CPLR R. 3212(a). 120 day rule – the Court of Appeals chimes in

CPLR R. 3212 Motion for summary judgment.
(a) Time; kind of action.

Crawford v Liz Claiborne, Inc.
2008 NY Slip Op 07989 (Court of Appeals)

Not too long ago I referred to Matt Lerner's post regarding a case set to be argued before the Court of Appeals where the issue involved CPLR R. 3212(a), otherwise known as the 120 day rule.  Here, I'll refresh your recollection (I know, I know):

In Crawford, the
parties entered into a scheduling order in New York County.  The
outside deadline to file summary judgment motions was pursuant to the
local rules.  The local rules provide that movants have an outside
deadline of 60 days after the filing of the note of issue, rather than
the 120-day deadline.

The defendant unfortunately
overlooked the local rules and, upon realizing the oversight, served
and filed its summary judgment motion a few days after the 60-day
deadline.  The trial court considered the motion, even though the
motion was beyond the 60-day deadline, and dismissed the complaint.
The Appellate Division, First Department reversed the Decision and Order, holding that an oversight regarding the court rules did not constitute "good cause" under Brill and CPLR 3212.  Justice Tom and Williams dissented.

Today, with Crawford v Liz Claiborne, Inc.
2008 NY Slip Op 07989, we finally have the Court of Appeals decision.  It's kind of a letdown though.  I had it built up in my head as something amazing.  Instead, it wound of being something interesting.  Here it is, in relevant part.

On September 24, 2004, plaintiff Craig Crawford brought a Human
Rights Law action in Supreme Court, New York County, against his
employer, Liz Claiborne, Inc., and other [*2]parties
alleging discrimination based on sexual orientation. On April 11, 2005,
the IAS Judge issued a preliminary conference order ("PCO") directing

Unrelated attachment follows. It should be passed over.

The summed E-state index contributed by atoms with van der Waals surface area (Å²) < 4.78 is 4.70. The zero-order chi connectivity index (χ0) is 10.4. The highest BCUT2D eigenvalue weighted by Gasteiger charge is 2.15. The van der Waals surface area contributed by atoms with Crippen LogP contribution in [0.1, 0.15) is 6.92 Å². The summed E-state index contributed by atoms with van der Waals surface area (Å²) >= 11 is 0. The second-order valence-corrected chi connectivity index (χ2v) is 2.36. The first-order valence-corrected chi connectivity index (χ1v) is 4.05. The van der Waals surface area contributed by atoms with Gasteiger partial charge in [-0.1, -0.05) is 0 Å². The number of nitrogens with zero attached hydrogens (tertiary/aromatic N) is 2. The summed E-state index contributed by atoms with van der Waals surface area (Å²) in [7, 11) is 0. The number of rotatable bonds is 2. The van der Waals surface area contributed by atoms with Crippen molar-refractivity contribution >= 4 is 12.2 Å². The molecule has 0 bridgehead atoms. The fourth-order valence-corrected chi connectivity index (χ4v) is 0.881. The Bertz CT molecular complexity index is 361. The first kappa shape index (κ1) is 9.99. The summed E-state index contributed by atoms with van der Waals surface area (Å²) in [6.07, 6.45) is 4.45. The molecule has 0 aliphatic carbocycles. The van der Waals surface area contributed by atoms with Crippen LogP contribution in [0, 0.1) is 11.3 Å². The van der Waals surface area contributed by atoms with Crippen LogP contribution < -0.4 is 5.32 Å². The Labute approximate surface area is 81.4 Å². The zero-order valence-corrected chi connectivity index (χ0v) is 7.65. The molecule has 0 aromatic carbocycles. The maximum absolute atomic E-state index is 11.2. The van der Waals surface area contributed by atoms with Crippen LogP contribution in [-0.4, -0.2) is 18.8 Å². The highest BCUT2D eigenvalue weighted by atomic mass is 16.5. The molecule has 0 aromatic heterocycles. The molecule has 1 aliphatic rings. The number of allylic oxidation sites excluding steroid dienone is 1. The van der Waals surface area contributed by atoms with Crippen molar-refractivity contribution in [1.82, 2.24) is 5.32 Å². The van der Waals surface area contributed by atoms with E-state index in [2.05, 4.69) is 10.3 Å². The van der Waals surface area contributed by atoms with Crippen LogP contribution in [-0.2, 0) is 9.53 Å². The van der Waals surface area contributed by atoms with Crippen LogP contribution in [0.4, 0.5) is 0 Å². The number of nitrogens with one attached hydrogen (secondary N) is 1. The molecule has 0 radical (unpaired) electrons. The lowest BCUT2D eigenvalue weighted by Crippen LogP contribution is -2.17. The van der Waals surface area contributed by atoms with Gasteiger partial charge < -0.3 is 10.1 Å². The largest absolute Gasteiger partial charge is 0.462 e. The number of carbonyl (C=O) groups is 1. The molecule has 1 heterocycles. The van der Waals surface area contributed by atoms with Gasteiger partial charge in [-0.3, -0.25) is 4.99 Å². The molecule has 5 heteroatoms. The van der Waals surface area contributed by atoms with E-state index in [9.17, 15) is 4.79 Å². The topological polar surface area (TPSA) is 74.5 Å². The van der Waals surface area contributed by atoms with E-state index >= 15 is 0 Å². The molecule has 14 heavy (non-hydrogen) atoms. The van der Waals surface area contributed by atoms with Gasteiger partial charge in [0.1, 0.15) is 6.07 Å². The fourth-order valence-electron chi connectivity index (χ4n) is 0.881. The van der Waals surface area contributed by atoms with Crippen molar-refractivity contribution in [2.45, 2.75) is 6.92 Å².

that dispositive motions be made "per local rule."

At the time of the issuance of the PCO, Rule 17 of the Rules of
the Justices of the Supreme Court, Civil Branch, New York County
("Local Rules") provided that
"[u]nless specified otherwise in a particular case, pursuant to
CPLR 3212(a) all motions for summary judgment must be made no later
than 60 days after the filing of the note of issue."
The IAS Judge had individual part rules in addition to the Local
Rules, but at the time the PCO was issued had no individual part rule
regarding summary judgment motions.

On April 17, 2006, before the note of issue was filed, the Local Rules were amended, including an amended Rule 17 providing that
"[u]nless otherwise provided in a particular case in the
preliminary conference order or other directive of the Justice
assigned, a motion for summary judgment shall be made no later than 120
days after the filing of the note of issue, except with leave of court
for good cause shown."
Around the same time, the IAS Judge modified her individual part
rules adding the language "[a]bsent court order, post note of issue
dispositive motions shall be made within 60 days thereof." Thus, when
the instant note of issue was filed on May 15, 2006, the Local Rules
differed from the IAS Judge's individual part rules regarding the
deadline for filing a summary judgment motion. Under the IAS Judge's
individual part rules, a motion for summary judgment would be due on
July 17, 2006, whereas the parties would have 60 additional days under
the amended Local Rules.

Defendants' motion for summary judgment was made on July 19,
2006. On July 20, 2006, plaintiff moved by order to show cause to
strike defendants' motion as untimely. The IAS Judge denied the
application and instructed plaintiff to raise the issue of timeliness
in his response to the summary judgment motion. Thereafter, plaintiff
opposed the motion solely on the ground of untimeliness without
addressing the merits. At oral argument on September 18, 2006, the IAS
Judge determined that the motion was untimely but found that defendants
showed "good cause" for the delay in filing the motion
. In that the
motion was otherwise unopposed on the merits, the IAS Judge granted
summary judgment for defendants.

Relying on Brill v City of New York (2 NY3d 648
[2004]), the Appellate Division, in a 3-2 decision, reversed,
reinstated the complaint, and remanded the case to the Supreme Court
(45 AD3d 284, 287 [1st Dept 2007]). Defendants appeal to this Court by
leave of the Appellate Division on a certified question

We hold that defendants' motion for summary judgment, made 62 days after the [*3]filing of the note of issue, was timely and that Brill
is inapplicable to this case
. At the time the PCO was entered, the IAS
Judge had no individual part rule; thus, "per local rule" could only
have referred to the Local Rules of Supreme Court, New York County. In
that the 120-day amended Local Rule was in effect at the time the note
of issue was filed, defendants' motion was actually timely

Along with Crawford, another Court of Appeals decision that mentioned Brill came out today: Farkas v Farkas, 2008 NY Slip Op 07988.

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